What is a Cluster Headache?
We've all experienced the discomfort and pain of a headache at one point, but not everyone suffers from cluster headaches. This headache has a specific pattern and symptomatology, unlike migraines or headaches brought on by dehydration, tension,
Cluster headaches get their name from the "cluster" pattern that characterizes their onset. According to the Mayo Clinic, cluster headaches occur in cyclical patterns of cluster periods. These cluster periods can last anywhere from weeks to months.
You may experience headaches every day or even multiple times a day. Sometimes there is a seasonal pattern to cluster periods. At the same time, other people may experience episodes of cluster headaches that last for weeks to months then go into remission for up to a year.
Unfortunately, there isn't a way to determine how long a cluster period or attack will last, when and if you will go into remission, and how long your pain-free period may be.
Cluster headaches are one of the most painful types of headaches and often come on suddenly and without warning. Occasionally you might experience an aura or nausea, but it's not a reliable indicator that one is coming. An attack can last anywhere from fifteen minutes to three hours and often occur at the same time every day.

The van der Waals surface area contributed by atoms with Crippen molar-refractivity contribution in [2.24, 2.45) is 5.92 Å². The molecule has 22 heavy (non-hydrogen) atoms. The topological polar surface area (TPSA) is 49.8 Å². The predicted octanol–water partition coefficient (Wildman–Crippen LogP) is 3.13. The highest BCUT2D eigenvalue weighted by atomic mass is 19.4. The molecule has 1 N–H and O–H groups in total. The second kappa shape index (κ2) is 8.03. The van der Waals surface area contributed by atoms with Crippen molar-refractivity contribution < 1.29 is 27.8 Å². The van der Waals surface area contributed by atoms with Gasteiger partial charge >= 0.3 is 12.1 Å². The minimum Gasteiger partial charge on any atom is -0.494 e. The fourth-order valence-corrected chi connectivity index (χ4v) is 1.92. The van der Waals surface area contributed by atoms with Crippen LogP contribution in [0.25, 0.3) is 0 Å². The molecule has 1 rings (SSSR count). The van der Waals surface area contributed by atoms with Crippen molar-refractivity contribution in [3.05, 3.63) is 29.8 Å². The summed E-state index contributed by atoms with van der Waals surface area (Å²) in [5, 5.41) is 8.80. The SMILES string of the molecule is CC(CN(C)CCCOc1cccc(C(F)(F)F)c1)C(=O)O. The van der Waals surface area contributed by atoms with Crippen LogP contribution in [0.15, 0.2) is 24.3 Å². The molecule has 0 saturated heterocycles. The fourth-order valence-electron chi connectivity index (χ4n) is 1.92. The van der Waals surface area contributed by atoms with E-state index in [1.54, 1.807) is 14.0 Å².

If you suffer from cluster headaches, you will likely have an attack at night, usually two hours after going to bed, which will be painful enough to wake you up.
Doctors don't know the exact cause of cluster headaches. Still, they believe it may have something to do with the biological rhythm of your hypothalamus. It impacts a specific nerve called the trigeminal nerve, which is responsible for sensations such as heat and pain in the face.
Signs and Symptoms of Cluster Headaches
Cluster headaches often come on suddenly, with no warning, and leave in the same way. After you experience an attack, the pain will pass, but you may feel exhausted, especially if it has woken you up. Some signs to watch for include:
- Intense pain that often focuses on one side of the head, right behind the eye. Depending on the intensity of the attack, it may radiate out from this starting point to other areas of your head and neck.
- Redness, swelling, or droopiness of the affected eye and excessive tearing.
- Your face may become flushed or pale, and you might get forehead or facial sweating on the affected side.
- You might experience stuffiness or a runny nose that is localized on whichever side of the face the cluster headache has appeared.
- You may feel restless as you experience an attack. Often people who suffer from cluster headaches will pace or rock back and forth to try and ease the pain.
- You may experience sensitivity to light and sound.
What's the Difference Between Cluster Headaches and Other Headaches?
Like migraines, cluster headaches are often experienced on one side of the head. They can cause excruciating pain and similar symptoms. Migraines are more likely to cause throbbing pain and may be less intense and painful than a cluster headache. Also, they may have a trigger that you can pinpoint, while most cluster headaches come out of nowhere.